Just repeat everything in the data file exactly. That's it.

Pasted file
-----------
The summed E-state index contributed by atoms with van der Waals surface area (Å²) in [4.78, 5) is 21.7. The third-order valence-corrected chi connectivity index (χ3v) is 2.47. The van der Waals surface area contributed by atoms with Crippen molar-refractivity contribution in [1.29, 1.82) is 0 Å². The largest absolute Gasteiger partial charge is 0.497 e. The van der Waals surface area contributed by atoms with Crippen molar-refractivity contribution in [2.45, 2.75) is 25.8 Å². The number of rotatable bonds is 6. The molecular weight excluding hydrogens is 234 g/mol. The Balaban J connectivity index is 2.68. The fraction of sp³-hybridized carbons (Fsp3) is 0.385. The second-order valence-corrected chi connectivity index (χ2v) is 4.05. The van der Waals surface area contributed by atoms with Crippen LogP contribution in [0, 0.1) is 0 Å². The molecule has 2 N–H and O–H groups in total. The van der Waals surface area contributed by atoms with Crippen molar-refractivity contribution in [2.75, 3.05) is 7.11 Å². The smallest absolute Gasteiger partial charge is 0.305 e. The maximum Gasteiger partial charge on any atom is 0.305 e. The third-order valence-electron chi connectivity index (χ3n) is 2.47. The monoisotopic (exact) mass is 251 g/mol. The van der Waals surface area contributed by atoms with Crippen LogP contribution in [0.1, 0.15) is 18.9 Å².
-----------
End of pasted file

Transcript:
The summed E-state index contributed by atoms with van der Waals surface area (Å²) in [4.78, 5) is 21.7. The third-order valence-corrected chi connectivity index (χ3v) is 2.47. The van der Waals surface area contributed by atoms with Crippen molar-refractivity contribution in [1.29, 1.82) is 0 Å². The largest absolute Gasteiger partial charge is 0.497 e. The van der Waals surface area contributed by atoms with Crippen molar-refractivity contribution in [2.45, 2.75) is 25.8 Å². The number of rotatable bonds is 6. The molecular weight excluding hydrogens is 234 g/mol. The Balaban J connectivity index is 2.68. The fraction of sp³-hybridized carbons (Fsp3) is 0.385. The second-order valence-corrected chi connectivity index (χ2v) is 4.05. The van der Waals surface area contributed by atoms with Crippen LogP contribution in [0, 0.1) is 0 Å². The molecule has 2 N–H and O–H groups in total. The van der Waals surface area contributed by atoms with Crippen molar-refractivity contribution in [2.75, 3.05) is 7.11 Å². The smallest absolute Gasteiger partial charge is 0.305 e. The maximum Gasteiger partial charge on any atom is 0.305 e. The third-order valence-electron chi connectivity index (χ3n) is 2.47. The monoisotopic (exact) mass is 251 g/mol. The van der Waals surface area contributed by atoms with Crippen LogP contribution in [0.1, 0.15) is 18.9 Å².